Just days before an American presidential election whose outcome could alter US-Cuba relations, communist officials were designing deals to buy $US150 million ($A201.48 million) more in corn, wheat, cattle and other American farm products at a trade fair opening Monday.
Agribusiness giant Archer Daniels Midland of Illinois, Tyson Foods of Arkansas, Splash Tropical Drinks of Florida, Marsh Supermarkets of Indiana and White Rose Foods of New Jersey were among 125 American companies participating in the weeklong International Fair of Havana.
“This is happening at a crucial moment, during elections in the United States,” Pedro Alvarez, chairman of the Cuban food import company Alimport said Saturday after inspecting stands at the exposition centre where the Americans will display food samples.
“Many companies and their people will come after the elections,” so they don’t miss the chance to vote Tuesday, Alvarez said.
Alvarez declined to talk about the US presidential candidates or express a preference.
Democratic contender John Kerry has said he would maintain more than four decades of trade sanctions against Cuba if elected president. But many on the island believe any change to reverse the US government’s increasingly tough policies on Cuba would be more likely with Kerry in the White House.
US President George W. Bush has steadily tightened restrictions on Cuba over the past four years, making it virtually impossible for most Americans to travel here legally, and tightening loopholes through which US dollars have filtered into the country despite sanctions.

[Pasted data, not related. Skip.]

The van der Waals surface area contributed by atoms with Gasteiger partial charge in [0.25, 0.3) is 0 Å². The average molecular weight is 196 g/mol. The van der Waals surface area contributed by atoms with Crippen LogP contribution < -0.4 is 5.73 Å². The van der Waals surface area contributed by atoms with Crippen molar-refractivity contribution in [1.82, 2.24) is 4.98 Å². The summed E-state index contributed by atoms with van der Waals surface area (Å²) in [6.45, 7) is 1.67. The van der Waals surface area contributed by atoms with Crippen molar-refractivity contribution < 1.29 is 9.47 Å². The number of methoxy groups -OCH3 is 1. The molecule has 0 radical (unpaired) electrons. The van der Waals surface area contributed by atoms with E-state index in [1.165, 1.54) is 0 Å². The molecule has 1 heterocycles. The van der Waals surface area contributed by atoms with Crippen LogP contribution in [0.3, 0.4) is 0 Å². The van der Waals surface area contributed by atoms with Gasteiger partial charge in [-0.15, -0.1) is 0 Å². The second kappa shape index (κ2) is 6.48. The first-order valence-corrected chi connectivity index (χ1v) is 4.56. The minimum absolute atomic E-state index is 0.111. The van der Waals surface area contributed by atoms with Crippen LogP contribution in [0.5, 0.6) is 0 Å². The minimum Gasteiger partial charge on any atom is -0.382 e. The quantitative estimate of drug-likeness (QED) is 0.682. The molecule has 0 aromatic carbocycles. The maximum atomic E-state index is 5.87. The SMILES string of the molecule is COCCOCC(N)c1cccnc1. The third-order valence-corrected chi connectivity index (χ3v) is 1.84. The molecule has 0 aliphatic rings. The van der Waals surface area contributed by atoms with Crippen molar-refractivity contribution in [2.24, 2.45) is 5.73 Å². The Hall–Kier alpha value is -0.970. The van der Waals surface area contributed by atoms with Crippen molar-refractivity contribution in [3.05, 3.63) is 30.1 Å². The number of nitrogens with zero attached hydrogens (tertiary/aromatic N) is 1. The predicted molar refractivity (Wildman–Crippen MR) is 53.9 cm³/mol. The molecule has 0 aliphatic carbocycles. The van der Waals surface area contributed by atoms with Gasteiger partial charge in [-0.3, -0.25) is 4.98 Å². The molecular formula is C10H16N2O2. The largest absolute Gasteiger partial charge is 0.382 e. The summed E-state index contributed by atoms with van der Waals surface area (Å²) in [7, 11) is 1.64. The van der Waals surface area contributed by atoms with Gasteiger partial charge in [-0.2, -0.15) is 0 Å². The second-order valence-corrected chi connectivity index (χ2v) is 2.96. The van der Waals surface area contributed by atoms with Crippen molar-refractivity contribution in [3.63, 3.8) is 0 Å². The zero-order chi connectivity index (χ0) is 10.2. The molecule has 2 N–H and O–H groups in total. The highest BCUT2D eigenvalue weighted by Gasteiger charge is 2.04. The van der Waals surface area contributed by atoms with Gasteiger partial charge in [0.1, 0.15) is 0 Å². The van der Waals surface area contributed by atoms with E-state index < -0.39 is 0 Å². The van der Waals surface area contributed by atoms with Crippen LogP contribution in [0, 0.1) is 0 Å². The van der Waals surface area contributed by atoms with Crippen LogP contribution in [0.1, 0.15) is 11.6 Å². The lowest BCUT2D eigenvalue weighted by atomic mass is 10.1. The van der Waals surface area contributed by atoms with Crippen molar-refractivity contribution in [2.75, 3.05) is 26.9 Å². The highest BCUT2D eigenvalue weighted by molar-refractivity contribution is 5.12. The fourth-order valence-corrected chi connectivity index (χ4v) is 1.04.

“They think that if Bush is re-elected it will be much more difficult to use the (American) food sales and agricultural sales to influence policy toward Cuba,” said John Kavulich, president of the US-Cuba Trade and Economic Council, which tracks business between the two countries. Lawmakers in American farm states have lobbied on behalf of their constituents for an easing of the US sanctions.
“A victory by Kerry could be seen as an opportunity for change, or at least the reversal of additional restrictions put in place over the summer,” Kavulich added.
While the four-decade old trade embargo hurts Cuba,” it also has a serious impact on Americans, too,” Alvarez said.
Under an exception to the US sanctions, American food may be sold directly to Cuba on a cash basis.
Since Cuba began taking advantage of the exception in 2001, it has contracted to buy more than $US900 million ($A1.21 billion) in American farm goods, including shipping and hefty bank fees to send payments through third nations.
As of September 1, American food producers had received $US704.3 million ($A946.0 million) from Cuba for the deals, minus the extra costs, the trade and economic council said in its most recent newsletter.
As of the first eight months of this year, Cuba was placed at No. 22 of 225 foreign agricultural markets for the United States, Kavulich said. That is way up from last year, when Cuba was placed at No. 35 for foreign agricultural markets.
The Cuban government’s announcement last week that it was eliminating US dollars from general circulation on the island will have no impact on the sales, said Alvarez.
He said the move to replace American money with a local currency called the convertible Cuban peso, and discourage importation of more dollars will not affect the island’s ability to pay for American food and other imports with other types of foreign exchange, such as the euro.
Those payments are made through banks in third countries such as France - because the embargo prohibits payments directly to the United States - they are often more easily made in other euros or other foreign currencies anyhow, Alvarez said.
The more than 200 Americans expected later in the week from 26 states, Puerto Rico and Washington are among more than 1,000 business people from 45 countries that have signed up to participate in the fair. The state with the largest participation is Florida, with 27 companies represented.
Other countries showing a wide range of products at the trade fair include China, Brazil, Argentina and Venezuela.